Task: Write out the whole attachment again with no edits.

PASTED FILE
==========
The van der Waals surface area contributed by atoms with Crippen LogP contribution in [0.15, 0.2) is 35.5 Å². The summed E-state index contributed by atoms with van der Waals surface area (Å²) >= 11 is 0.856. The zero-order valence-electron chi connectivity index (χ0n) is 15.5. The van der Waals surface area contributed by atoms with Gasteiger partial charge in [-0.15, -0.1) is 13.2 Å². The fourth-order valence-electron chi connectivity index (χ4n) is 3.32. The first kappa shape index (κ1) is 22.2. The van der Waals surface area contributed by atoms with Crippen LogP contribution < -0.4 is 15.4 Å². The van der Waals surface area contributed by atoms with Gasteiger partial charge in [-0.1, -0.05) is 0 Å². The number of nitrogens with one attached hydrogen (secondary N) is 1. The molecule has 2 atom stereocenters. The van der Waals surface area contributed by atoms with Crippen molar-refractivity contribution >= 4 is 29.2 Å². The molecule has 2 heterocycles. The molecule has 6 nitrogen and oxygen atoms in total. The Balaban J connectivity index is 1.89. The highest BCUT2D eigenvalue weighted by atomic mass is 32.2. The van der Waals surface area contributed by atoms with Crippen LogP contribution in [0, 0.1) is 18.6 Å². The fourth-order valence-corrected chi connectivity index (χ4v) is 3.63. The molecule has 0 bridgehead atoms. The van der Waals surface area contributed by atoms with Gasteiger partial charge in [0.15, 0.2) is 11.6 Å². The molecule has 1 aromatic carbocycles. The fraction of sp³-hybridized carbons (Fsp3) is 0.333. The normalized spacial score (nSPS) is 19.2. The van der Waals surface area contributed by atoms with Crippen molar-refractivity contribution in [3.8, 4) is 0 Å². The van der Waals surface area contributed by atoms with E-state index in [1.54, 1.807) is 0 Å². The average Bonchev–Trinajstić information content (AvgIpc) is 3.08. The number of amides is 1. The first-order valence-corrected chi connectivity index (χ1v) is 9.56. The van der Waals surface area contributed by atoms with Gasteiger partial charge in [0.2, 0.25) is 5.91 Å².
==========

The van der Waals surface area contributed by atoms with Crippen LogP contribution in [0.15, 0.2) is 35.5 Å². The summed E-state index contributed by atoms with van der Waals surface area (Å²) >= 11 is 0.856. The zero-order valence-electron chi connectivity index (χ0n) is 15.5. The van der Waals surface area contributed by atoms with Gasteiger partial charge in [-0.15, -0.1) is 13.2 Å². The fourth-order valence-electron chi connectivity index (χ4n) is 3.32. The first kappa shape index (κ1) is 22.2. The van der Waals surface area contributed by atoms with Crippen LogP contribution < -0.4 is 15.4 Å². The van der Waals surface area contributed by atoms with Gasteiger partial charge in [-0.1, -0.05) is 0 Å². The number of nitrogens with one attached hydrogen (secondary N) is 1. The molecule has 2 atom stereocenters. The van der Waals surface area contributed by atoms with Crippen molar-refractivity contribution >= 4 is 29.2 Å². The molecule has 2 heterocycles. The molecule has 6 nitrogen and oxygen atoms in total. The Balaban J connectivity index is 1.89. The highest BCUT2D eigenvalue weighted by atomic mass is 32.2. The van der Waals surface area contributed by atoms with Crippen LogP contribution in [0, 0.1) is 18.6 Å². The fourth-order valence-corrected chi connectivity index (χ4v) is 3.63. The molecule has 0 bridgehead atoms. The van der Waals surface area contributed by atoms with Gasteiger partial charge in [0.15, 0.2) is 11.6 Å². The molecule has 1 aromatic carbocycles. The fraction of sp³-hybridized carbons (Fsp3) is 0.333. The normalized spacial score (nSPS) is 19.2. The van der Waals surface area contributed by atoms with Crippen molar-refractivity contribution in [3.8, 4) is 0 Å². The van der Waals surface area contributed by atoms with E-state index in [1.54, 1.807) is 0 Å². The average Bonchev–Trinajstić information content (AvgIpc) is 3.08. The number of amides is 1. The first-order valence-corrected chi connectivity index (χ1v) is 9.56. The van der Waals surface area contributed by atoms with Gasteiger partial charge in [0.2, 0.25) is 5.91 Å².